Sunday, June 23, 2024

Peso holds steady against the US dollar

After closing Wednesday at 16.54 to the US dollar, the peso gained more steam overnight and was trading at 16.50 early Thursday morning — its strongest rate since Dec. 2, 2015.

However, things reversed course over the rest of the day Thursday, leaving one greenback worth 16.58 pesos as of 5:30 p.m. Mexico City time, a 0.24% decrease for the peso from Wednesday’s closing but very close to where it opened the week (16.61).

For the sake of comparison, the exchange rate in April 2020 reached 25.45 pesos to the US dollar.

Meanwhile, according to forecasts for 2024 from the Bank of Mexico (Banxico) released Thursday, the central bank expects the dollar to trade in 2024 between 17.68 and 18.67 pesos to the US dollar. That may be conservative given that the peso surpassed 2023 forecasts, breaking the floor of 17 pesos per US dollar.

Banxico expects inflation to continue its downward trend, which began in 2022, after a historical 8.7% high in September. Banxico predicts 4.02% inflation in 2024, still shy of the bank governors’ ideal of 3%.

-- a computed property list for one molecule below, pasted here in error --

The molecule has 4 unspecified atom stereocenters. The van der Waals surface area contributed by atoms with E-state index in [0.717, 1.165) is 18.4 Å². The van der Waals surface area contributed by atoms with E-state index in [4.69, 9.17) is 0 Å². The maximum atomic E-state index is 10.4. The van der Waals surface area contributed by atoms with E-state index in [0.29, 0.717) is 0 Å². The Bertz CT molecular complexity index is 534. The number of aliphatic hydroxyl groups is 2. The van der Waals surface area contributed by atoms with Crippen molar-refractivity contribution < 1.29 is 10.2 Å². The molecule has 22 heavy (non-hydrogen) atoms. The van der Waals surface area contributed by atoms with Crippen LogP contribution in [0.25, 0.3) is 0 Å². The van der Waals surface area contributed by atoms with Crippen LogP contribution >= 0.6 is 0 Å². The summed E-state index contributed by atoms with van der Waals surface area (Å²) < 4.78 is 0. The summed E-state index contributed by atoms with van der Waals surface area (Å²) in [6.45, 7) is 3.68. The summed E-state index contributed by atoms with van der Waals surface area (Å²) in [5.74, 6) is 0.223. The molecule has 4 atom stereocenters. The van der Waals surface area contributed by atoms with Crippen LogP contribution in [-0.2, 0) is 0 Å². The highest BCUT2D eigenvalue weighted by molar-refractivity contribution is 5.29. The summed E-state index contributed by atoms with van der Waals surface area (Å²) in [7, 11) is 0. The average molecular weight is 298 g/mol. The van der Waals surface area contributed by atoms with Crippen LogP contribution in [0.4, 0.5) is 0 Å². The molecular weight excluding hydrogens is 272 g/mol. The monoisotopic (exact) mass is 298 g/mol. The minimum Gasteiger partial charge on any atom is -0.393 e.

Banxico also announced its growth forecast for Gross Domestic Product (GDP): 2.29% in 2024.

Mexico’s economy witnessed a slight drop in consumer confidence, from 47.4 in February to 47.3 in March, according to the national statistics agency (INEGI).

Data shows the economy still growing but that it began to lose some momentum as March’s PMI decelerated amid Banxico’s high interest rates, despite a reduction from 11.25% to 11% last month. PMI, or Purchasing Managers’ Index, is a statistic that surveys companies monthly to gauge economic health.

In the U.S., Federal Reserve Chair Jerome Powell said regarding interest rates Wednesday, “We do not expect that it will be appropriate to lower our policy rate until we have greater confidence that inflation is moving sustainably down toward 2%.”

However, Powell did say that the Fed expects to reduce its rate three times in 2024. 

Meanwhile, Mexico’s remittances are still a driver of the peso’s strength. While Mexico received US $36.06 billion in foreign direct investment (FDI) in 2023, remittances for last year amounted to $63.31 billion, a ratio some experts told the publication EL CEO is problematic.

“We must not fail to point out that this is a gap in Mexico’s productive capacity and a lack of opportunities,” El CEO wrote.

A Reuters poll published on April 4 said that most economists foresee the peso weakening 4.7% to 17.38 pesos to the US dollar in 12 months.

With reports from EFE, Forbes, Infobae and FX Street


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